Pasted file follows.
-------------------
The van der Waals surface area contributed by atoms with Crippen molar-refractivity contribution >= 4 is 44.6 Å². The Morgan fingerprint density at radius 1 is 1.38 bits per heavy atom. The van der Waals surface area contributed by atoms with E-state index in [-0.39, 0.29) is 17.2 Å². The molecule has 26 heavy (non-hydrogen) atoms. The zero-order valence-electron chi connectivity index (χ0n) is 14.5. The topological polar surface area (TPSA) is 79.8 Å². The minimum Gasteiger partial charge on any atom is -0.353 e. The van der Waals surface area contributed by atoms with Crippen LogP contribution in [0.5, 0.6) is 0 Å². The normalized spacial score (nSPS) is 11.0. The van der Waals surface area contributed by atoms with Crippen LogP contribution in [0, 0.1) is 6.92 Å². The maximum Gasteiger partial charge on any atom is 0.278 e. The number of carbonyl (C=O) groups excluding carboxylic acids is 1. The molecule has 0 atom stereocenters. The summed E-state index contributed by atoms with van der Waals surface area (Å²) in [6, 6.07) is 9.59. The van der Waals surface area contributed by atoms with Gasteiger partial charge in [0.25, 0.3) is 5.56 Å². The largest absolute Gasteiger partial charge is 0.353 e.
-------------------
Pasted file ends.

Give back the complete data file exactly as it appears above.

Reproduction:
The van der Waals surface area contributed by atoms with Crippen molar-refractivity contribution >= 4 is 44.6 Å². The Morgan fingerprint density at radius 1 is 1.38 bits per heavy atom. The van der Waals surface area contributed by atoms with E-state index in [-0.39, 0.29) is 17.2 Å². The molecule has 26 heavy (non-hydrogen) atoms. The zero-order valence-electron chi connectivity index (χ0n) is 14.5. The topological polar surface area (TPSA) is 79.8 Å². The minimum Gasteiger partial charge on any atom is -0.353 e. The van der Waals surface area contributed by atoms with Crippen LogP contribution in [0.5, 0.6) is 0 Å². The normalized spacial score (nSPS) is 11.0. The van der Waals surface area contributed by atoms with Crippen LogP contribution in [0, 0.1) is 6.92 Å². The maximum Gasteiger partial charge on any atom is 0.278 e. The number of carbonyl (C=O) groups excluding carboxylic acids is 1. The molecule has 0 atom stereocenters. The summed E-state index contributed by atoms with van der Waals surface area (Å²) in [6, 6.07) is 9.59. The van der Waals surface area contributed by atoms with Gasteiger partial charge in [0.25, 0.3) is 5.56 Å². The largest absolute Gasteiger partial charge is 0.353 e.